This document is going to be have to signed by a health care provider attesting to the fact that the person in question is living full time in their true gender identity. This is not something I would attest to for a patient unless I have carefully assessed the person and determined that this is not a temporary whimsey for the person who comes for evaluation and that person is living their life full time in the appropriate gender that they present, much like other aspects of the WPATH standards of care. Personally, I would not sign off on this document if a person has not legally changed their name and were not living full time in the self idendified gender role. I think you are making this distinction between transgender people who only wish to present in an alternate gender identity part of the time and transsexuals who are moving towards living full time in their true gender identity. In order to qualify for this identity change one needs to demonstrate a stable full time gender presentation as I interprete it.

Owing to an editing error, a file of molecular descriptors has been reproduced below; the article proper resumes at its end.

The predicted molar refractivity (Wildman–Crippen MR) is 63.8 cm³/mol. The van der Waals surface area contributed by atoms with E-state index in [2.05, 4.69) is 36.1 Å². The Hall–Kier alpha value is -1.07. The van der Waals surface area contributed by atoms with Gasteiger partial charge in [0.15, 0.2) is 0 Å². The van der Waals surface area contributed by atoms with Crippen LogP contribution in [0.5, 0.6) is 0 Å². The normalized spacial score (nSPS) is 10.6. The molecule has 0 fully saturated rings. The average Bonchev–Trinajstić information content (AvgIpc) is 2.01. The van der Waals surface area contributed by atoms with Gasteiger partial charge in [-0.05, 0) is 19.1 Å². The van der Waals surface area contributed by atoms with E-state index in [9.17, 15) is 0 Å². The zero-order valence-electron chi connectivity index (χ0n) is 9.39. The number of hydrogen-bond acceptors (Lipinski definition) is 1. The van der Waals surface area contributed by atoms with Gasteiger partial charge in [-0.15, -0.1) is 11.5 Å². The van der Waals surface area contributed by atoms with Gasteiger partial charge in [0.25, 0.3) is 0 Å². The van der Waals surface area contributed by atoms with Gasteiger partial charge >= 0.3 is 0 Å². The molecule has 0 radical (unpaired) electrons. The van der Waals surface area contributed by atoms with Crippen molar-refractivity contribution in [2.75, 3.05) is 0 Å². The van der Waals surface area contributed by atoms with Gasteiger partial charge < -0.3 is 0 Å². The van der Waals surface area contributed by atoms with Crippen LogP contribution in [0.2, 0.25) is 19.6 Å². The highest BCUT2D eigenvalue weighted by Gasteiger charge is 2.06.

I hold myself to this standard. My name has not been legally changed and I am not quite full time, but I think I soon will meet that standard. I will not seek to make this change until I can meet the standards I hold forth.

    I think that you are also overlooking the idea that this regulation also applies to f to m individuals equally. They are no more or no less likely to violate womens's spaces.

    Finally, we do need to recognize that most transsexuals will never be able to have GRS. Either is is not affordable, or perhaps health conditions prohibit a safe GRS procedure. Then in the case of the F to M, the surgical options for GRS leave a lot to be desired for the individual and many choose not to do anything. Should these individuals be penalized for these situations? I would hope not.

    I may have misinterpreted what you meant, or you might wish to comment again and expand your thoughts. In any event, thank you for your comments!